Community group crowdfunds to turn old Lea valley water depot into wild space

The East London Waterworks Park envisioned by architect Kirsty Badenoch

A Lea Valley community project is raising money to acquire and transform the Lea Bridge Road former Thames Water depot into a space for local people to swim and enjoy nature. - Credit: © Kirsty Badenoch

A community project, proposing to transform the ex-Thames Water depot on Lea Bridge Road into a "swathe of green space", has raised almost £30,000. 

The East London Waterworks Park is an idea thought up by local people to turn a 5.68 hectare, currently fenced in concrete site on the border of Hackney and Waltham Forest, into a brownfield forest for wild swimming and community use. 

Co-founded by grassroots campaign group Save Lea Marshes and the countryside charity CPRE London, the project has already raised more than £27,000.

Plans include rewilding the site and digging out some of the old Victoria filter beds, once used to supply clean water to the Lea Valley Park area, for swimming.

The former depot buildings, it is proposed, could be used for hostel accommodation and community projects.


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Julian Cheyne, who is involved in the project, said: “This piece of Metropolitan Open Land (MOL) has been inaccessible to local residents for too long. The rest of the old filter beds on the former East London Waterworks sites have been opened up to the public so it is about time this missing piece joined them."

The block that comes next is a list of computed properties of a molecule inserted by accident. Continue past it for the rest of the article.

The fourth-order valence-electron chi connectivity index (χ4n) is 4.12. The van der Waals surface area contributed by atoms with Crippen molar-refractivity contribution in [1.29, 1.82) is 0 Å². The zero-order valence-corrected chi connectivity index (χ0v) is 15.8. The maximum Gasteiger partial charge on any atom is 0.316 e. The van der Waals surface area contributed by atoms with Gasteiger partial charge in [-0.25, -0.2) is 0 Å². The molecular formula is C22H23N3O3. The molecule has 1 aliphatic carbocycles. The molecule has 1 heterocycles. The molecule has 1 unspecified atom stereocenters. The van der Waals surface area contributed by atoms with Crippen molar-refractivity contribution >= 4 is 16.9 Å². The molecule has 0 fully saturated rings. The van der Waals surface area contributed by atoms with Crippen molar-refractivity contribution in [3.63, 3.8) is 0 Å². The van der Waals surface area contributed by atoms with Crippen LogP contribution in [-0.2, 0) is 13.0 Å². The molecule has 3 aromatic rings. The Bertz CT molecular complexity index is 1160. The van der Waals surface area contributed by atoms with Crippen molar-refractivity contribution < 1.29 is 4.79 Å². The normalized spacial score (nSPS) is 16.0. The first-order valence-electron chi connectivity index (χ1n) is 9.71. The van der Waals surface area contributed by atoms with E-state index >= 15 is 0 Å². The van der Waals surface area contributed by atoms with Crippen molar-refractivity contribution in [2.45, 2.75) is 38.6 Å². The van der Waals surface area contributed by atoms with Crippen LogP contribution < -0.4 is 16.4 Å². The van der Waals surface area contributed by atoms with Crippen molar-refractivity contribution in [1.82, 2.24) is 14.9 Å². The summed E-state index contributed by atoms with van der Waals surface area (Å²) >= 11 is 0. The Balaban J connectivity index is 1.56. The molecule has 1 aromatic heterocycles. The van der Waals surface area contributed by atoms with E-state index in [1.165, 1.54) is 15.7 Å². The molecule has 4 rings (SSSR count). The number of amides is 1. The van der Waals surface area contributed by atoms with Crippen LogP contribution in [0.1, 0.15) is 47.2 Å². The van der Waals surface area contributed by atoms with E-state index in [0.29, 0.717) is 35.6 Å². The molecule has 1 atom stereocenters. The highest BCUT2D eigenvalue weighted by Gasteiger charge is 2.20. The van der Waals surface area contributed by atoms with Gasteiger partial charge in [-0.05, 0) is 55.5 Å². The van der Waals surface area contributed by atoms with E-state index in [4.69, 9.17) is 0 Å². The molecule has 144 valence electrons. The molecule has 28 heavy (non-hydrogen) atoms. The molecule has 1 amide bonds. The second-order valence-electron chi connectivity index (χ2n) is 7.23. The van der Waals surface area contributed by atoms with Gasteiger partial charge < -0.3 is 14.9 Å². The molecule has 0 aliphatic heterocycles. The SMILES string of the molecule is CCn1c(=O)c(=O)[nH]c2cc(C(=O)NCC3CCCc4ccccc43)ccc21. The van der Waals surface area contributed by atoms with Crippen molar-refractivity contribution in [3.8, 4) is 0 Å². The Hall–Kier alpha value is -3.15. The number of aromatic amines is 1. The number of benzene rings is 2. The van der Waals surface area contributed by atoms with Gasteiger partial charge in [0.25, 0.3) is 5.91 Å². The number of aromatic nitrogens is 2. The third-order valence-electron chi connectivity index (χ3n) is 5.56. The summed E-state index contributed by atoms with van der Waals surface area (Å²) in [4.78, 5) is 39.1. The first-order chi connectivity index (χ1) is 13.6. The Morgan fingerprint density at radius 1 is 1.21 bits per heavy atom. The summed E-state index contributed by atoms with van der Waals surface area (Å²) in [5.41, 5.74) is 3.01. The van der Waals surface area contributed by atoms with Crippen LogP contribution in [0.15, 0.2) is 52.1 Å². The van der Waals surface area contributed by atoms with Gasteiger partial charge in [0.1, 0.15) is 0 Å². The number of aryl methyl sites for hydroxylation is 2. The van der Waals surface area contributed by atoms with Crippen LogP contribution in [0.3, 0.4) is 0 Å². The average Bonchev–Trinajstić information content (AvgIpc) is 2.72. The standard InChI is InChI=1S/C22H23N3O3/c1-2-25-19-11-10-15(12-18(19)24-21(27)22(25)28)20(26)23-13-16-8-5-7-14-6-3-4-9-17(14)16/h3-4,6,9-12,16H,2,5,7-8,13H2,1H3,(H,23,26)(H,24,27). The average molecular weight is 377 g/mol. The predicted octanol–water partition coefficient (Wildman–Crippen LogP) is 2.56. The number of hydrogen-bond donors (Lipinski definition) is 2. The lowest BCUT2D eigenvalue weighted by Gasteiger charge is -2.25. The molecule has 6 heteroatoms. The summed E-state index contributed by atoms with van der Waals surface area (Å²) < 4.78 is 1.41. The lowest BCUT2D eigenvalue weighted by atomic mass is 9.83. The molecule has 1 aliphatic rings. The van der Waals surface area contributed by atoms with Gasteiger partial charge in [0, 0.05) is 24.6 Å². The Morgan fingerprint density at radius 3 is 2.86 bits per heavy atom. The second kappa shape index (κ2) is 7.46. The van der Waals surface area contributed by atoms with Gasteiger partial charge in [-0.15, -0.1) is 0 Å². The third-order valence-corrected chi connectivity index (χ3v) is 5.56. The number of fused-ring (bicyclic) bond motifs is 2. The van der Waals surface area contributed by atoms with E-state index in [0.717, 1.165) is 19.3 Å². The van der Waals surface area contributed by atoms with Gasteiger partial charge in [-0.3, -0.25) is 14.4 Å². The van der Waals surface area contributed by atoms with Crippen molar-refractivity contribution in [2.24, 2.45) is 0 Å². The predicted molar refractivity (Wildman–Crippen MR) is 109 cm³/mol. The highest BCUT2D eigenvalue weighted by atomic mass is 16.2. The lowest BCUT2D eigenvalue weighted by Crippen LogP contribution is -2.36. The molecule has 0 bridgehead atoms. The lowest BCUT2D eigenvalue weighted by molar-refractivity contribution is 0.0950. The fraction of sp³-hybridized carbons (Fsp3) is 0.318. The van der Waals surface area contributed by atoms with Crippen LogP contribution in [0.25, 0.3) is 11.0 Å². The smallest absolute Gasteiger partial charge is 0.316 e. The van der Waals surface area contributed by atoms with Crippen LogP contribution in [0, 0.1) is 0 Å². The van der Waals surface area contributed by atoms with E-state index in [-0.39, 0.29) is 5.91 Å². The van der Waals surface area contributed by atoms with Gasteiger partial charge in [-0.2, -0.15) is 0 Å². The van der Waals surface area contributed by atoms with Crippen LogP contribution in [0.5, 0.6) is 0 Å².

Coined by the group as the missing piece of the jigsaw, rewilding the water depot site and opening it to the public would reconnect Leyton and Walthamstow Marshes, Walthamstow Wetlands and Tottenham Marshes, the Waterworks Centre and Nature Reserve, Hackney Marshes and Middlesex Filter Beds and the river and towpath to create a huge urban park.

A map showing the ex-Thames Water depot site and surrounding areas. 

A map showing the ex-Thames Water depot site and surrounding areas. - Credit: East London Waterworks Park (ELWP)

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Julian says the "ambitious and imaginative" project has already gained support from Lea Bridge Ward councillors and  groups in Hackney like Hackney Marshes User Group, Millfields Users Group and Plastic Free Hackney.

Map of the proposed East London Waterworks Park.

The former Thames Water depot site, outlined in red, is seen as the missing jigsaw piece in the waterworks parks plans and would reconnect surrounding areas currently fenced off. - Credit: East London Waterworks Park (ELWP)

The project's Spacehive fundraiser has already reached 95 per cent of its target and will be used to develop the idea with a team of professionals, as well as enter into negotiations with the landowner. 

Money will be used to hire a surveyor to value the land and enable negotiations with the landowner, and determine a fundraising goal. 

Julian added: "We are enormously grateful to all those who have shown us support and are keen to make the project inclusive so that all can enjoy its benefit."

To support the project visit www.spacehive.com/east-london-waterworks-park

More details of the project can be found on the East London Waterpark website at www.elwp.org.uk

The East London Waterworks Park imagined by architect Kirsty Badenoch.

The East London Waterworks Park imagined by architect Kirsty Badenoch. - Credit: © Kirsty Badenoch














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